A couple of years back, a retired Austin, Texas, schoolteacher named Elta Smith set out to build a child care center using her family’s savings. But after buying a one-acre tract and hiring the engineers and experts she needed to shepherd the project through the municipal bureaucracy, Smith ran up against a flat “no” from the city: The center’s stormwater runoff, officials told her, would be too much for that particular watershed to handle.
In the end, Smith did get her license. She got it because City Manager Jesus Garza did some research of his own, decided that the city’s staff could have done more to help Smith out, and acknowledged it in public. “When you stub your toe,” he says, “you need to admit it.” Garza didn’t stop there. He also realized that the city needed a new agreement with local water control agencies if other businesses were going to avoid the same problems Smith had run into. And so he wasted no time in negotiating one.
It was a typical Garza reaction, lacking any trace of defensiveness, full of determination to make city government run a little more smoothly. In the words of Richard Oppel, editor of the Austin American-Statesman, “his professionalism is a model for city workers.... Check the facts, understand the issue and take action.”
Garza, who is 48, became city manager in 1994. He had one of the hardest acts in his profession to follow, that of Camille Cates Barnett, the iron-willed, highly visible manager who instilled performance measurement values in Austin city government. Yet Garza, in his quiet and modest way, has worked just as hard to make Austin run well — so much so that Governing’s Government Performance Project earlier this year ranked it second only to Phoenix among the country’s best-managed cities.
This is due, in part, to Garza’s insistence that Austin get the basics right. The city pays attention to long-range fiscal forecasts, and ties its budgets to what it sees coming down the road. It knows what its work-force needs will be, fights hard to retain employees in a hyper-competitive market — even, in some cases, countering offers from the private sector — and trains its workers well. Austin has a handle on capital planning, and where it’s fallen short — as in coordination among departments — Garza has reacted quickly to fix the problem.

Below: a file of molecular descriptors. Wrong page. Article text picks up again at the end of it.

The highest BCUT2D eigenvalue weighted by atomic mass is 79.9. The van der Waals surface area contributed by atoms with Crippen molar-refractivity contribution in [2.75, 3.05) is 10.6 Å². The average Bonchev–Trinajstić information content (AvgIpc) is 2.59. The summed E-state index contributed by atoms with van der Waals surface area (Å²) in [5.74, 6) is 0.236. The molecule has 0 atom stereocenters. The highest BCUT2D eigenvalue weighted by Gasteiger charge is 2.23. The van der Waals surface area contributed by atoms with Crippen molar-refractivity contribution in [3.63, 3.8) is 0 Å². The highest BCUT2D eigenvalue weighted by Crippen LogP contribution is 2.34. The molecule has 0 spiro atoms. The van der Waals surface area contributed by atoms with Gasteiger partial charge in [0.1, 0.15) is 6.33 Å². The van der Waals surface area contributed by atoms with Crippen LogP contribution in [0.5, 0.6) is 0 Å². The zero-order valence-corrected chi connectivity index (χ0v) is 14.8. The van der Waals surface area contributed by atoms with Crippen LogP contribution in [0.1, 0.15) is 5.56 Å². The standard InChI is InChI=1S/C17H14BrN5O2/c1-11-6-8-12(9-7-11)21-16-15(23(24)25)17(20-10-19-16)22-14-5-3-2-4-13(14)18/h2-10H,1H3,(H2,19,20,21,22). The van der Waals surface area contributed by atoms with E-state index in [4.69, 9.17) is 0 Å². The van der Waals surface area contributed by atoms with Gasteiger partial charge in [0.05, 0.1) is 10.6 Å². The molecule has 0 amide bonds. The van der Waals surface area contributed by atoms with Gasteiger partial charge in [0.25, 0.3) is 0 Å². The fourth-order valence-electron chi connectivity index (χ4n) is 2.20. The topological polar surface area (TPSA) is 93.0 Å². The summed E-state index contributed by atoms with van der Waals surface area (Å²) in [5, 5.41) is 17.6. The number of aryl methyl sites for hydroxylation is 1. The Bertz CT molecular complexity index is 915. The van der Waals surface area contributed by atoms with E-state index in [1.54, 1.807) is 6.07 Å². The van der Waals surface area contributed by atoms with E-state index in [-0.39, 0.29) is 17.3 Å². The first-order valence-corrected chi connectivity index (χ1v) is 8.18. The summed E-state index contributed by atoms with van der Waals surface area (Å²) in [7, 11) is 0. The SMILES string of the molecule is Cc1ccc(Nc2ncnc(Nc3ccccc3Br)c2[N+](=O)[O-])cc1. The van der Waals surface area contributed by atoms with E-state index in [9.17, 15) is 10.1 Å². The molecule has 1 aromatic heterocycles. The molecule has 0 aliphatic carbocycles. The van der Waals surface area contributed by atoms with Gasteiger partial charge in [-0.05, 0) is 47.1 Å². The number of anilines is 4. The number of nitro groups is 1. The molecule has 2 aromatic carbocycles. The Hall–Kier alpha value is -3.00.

While the city has long been a leader in performance measurement, Garza has gone beyond the obvious to make sure that his measurements are meaningful to the people who work for him. He brings his department directors in each year to figure out how to link individual employee evaluations to overall departmental goals.
“In government,” Garza says, “there’s this belief that you build a project and therefore you’re a success. But there’s more to it. Did it cost you what you said? Did you build it when you said you would? Did you provide the service when you said you would, and if not, why not? Where are there costs in the system you didn’t anticipate or plan well for, so that next year you can improve?”
Garza’s restlessness about improving city government is not limited to its mechanics. Austin is growing rapidly as it becomes a high-tech center, and that has put great strain not only on its infrastructure but also on its middle- and lower-income residents. And so, among other things, the city manager is pushing to speed up approval of affordable housing projects, and was a key player in creating a “Sustainability Fund,” designed to sock money away to pay for long-term road improvements, day care services and an affordable housing trust fund. “The only way we can succeed in terms of quality of life, equal opportunity and the precious resources we love here,” he says, “is to make sure that we invest in them.”
— Rob Gurwitt
Photos by Chris Coxwell